Manslaughter trial continues

THE trial continues in the Supreme Court in Townsville today of Mark Albert Shoesmith who faces a charge of manslaughter.

The 30-year-old labourer was charged after the death of a three-month-old baby at Conway Beach in December 2007.

This is the fourth day of the trial.

Baby Rose-Marie died after she was taken to Prosperine Hospital by Shoesmith and the 17-year-old mother on December 9, 2007 with large skull fractures and extensive brain injuries.

Crown prosecutor Vicki Loury said the baby was air-lifted to Townsville but her life support was switched off five days later.

She said Shoesmith told police in his interview that the child “hit her head on a coffee table and concrete floor” after falling between his legs when he was sitting on the couch.

It is believed Shoesmith was not the biological father and came on the scene a week before the baby was born.

Yesterday in court, a medical witness said several of the child's injuries could have been caused by violent shaking and some were unlikely to be accidental.

Paediatric radiologist Dr Anthony Lamont assessed the infant's x-rays and scans after she was airlifted .

“It is a star-shaped fracture ...due to some kind of blow,” he said when referring to the skull scan.

“In order to get that extent of damage I would expect a very substantial amount of force.”

Dr Lamont also took the court through Rose-Marie's skeletal x-rays, identifying fractured shin and thigh bones about two weeks old and a fractured collarbone around three weeks old.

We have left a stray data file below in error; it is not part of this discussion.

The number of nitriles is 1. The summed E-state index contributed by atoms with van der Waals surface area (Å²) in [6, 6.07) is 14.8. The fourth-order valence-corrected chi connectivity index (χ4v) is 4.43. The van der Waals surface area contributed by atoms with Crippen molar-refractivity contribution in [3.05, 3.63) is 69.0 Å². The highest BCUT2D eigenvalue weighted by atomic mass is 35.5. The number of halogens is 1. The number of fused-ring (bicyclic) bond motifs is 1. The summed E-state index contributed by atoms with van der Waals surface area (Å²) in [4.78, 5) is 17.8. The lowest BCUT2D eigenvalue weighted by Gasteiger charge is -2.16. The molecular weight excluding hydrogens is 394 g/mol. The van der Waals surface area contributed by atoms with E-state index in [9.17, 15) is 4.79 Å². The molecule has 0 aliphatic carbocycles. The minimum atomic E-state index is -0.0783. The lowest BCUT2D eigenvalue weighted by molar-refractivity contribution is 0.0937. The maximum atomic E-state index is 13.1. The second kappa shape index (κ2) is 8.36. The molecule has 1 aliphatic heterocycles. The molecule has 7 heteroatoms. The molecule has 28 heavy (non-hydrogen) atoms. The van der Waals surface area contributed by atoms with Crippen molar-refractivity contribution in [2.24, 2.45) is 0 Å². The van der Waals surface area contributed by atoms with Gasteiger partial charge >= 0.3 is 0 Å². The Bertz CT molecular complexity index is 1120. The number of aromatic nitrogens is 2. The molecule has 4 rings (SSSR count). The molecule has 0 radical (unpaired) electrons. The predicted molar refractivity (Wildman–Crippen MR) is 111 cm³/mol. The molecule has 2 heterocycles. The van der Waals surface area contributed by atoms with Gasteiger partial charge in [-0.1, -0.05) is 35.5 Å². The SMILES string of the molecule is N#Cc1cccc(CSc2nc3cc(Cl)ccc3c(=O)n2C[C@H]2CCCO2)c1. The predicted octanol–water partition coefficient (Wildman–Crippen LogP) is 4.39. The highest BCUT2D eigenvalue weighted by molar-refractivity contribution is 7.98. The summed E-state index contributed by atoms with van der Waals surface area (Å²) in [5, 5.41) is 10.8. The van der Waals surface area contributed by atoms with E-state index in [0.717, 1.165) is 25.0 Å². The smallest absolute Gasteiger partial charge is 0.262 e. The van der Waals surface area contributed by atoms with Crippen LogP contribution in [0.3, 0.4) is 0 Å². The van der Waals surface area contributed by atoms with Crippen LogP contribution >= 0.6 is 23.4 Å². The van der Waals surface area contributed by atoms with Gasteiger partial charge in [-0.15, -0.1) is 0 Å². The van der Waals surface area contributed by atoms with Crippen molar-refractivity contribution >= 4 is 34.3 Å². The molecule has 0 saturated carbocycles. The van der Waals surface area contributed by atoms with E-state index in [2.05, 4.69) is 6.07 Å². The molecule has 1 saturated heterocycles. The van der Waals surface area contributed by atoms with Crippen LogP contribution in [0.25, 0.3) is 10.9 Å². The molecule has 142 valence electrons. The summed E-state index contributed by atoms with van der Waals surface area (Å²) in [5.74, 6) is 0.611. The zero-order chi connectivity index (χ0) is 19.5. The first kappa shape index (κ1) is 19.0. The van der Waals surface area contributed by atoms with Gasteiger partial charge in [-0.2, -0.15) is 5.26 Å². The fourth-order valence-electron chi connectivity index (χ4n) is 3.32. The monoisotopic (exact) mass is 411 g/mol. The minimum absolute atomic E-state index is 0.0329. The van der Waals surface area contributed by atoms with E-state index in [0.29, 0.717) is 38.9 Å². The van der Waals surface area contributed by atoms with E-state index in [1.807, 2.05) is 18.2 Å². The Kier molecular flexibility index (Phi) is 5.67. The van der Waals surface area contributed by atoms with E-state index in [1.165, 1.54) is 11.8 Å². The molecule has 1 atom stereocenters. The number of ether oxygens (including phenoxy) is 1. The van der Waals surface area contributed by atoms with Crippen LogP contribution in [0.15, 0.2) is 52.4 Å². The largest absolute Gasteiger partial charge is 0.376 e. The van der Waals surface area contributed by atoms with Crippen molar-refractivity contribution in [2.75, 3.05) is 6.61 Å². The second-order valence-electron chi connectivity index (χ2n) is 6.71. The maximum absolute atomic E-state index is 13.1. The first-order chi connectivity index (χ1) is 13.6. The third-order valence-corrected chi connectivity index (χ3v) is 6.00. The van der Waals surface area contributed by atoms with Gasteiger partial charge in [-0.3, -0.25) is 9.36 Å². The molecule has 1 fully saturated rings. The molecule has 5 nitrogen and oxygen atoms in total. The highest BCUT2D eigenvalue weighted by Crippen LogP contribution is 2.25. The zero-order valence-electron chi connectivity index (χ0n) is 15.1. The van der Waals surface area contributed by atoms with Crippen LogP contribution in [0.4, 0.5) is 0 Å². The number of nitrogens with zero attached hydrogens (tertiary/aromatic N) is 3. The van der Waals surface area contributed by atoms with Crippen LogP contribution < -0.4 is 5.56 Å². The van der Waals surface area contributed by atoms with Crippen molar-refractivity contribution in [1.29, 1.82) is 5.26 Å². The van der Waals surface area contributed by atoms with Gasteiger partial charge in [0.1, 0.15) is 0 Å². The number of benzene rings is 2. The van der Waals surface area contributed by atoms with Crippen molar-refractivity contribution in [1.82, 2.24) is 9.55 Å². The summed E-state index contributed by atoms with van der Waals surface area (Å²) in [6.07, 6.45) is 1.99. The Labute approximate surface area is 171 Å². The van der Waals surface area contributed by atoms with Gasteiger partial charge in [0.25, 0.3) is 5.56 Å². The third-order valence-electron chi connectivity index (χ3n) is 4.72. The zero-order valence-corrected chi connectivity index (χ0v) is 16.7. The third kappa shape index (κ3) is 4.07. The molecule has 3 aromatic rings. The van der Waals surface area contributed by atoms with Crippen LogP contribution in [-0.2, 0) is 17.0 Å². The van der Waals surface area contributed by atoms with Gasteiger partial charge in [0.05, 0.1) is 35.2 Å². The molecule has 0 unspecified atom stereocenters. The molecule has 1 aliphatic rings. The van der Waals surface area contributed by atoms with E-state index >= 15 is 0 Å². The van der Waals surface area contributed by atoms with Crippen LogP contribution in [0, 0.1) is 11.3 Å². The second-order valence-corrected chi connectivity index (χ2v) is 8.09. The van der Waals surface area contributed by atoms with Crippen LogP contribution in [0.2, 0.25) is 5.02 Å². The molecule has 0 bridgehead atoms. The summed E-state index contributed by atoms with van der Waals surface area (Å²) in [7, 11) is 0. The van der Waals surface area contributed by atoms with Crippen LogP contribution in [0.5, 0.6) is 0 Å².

The doctor, who is also an associate professor in radiology, said the collarbone injury could have been from an accidental fall, but the leg fractures were “classical non-accidental injuries''.

“It would have taken a shearing force... twisting, pulling or shaking if violently enough can cause these injuries,'' Dr Lamont said.

Intensive care consultant, Dr Emma Hothersall, who treated the infant in the hospital's emergency department, said the patient's brain injuries were so severe that surgery was not an option.

Dr Hothersall said a neurosurgeon who assessed the baby's fractured skull “believed there was no operation he could do to treat the injury'' and her job was simply to put the child on life support and administer sedatives to reduce swelling.

``Sadly despite our best efforts the brain continued to swell to the point where it was compressed,'' she said.

``The supply of blood was cut off and the child was brain dead.''

Rose-Marie's life support was switched off five days after she was admitted to hospital by Shoesmith and the mother of the child.

Forensic pathologist, Dr David Williams, who did an autopsy on the baby listed her cause of death as “non-accidental''.

The trial continues today and is expected to run until next Tuesday.

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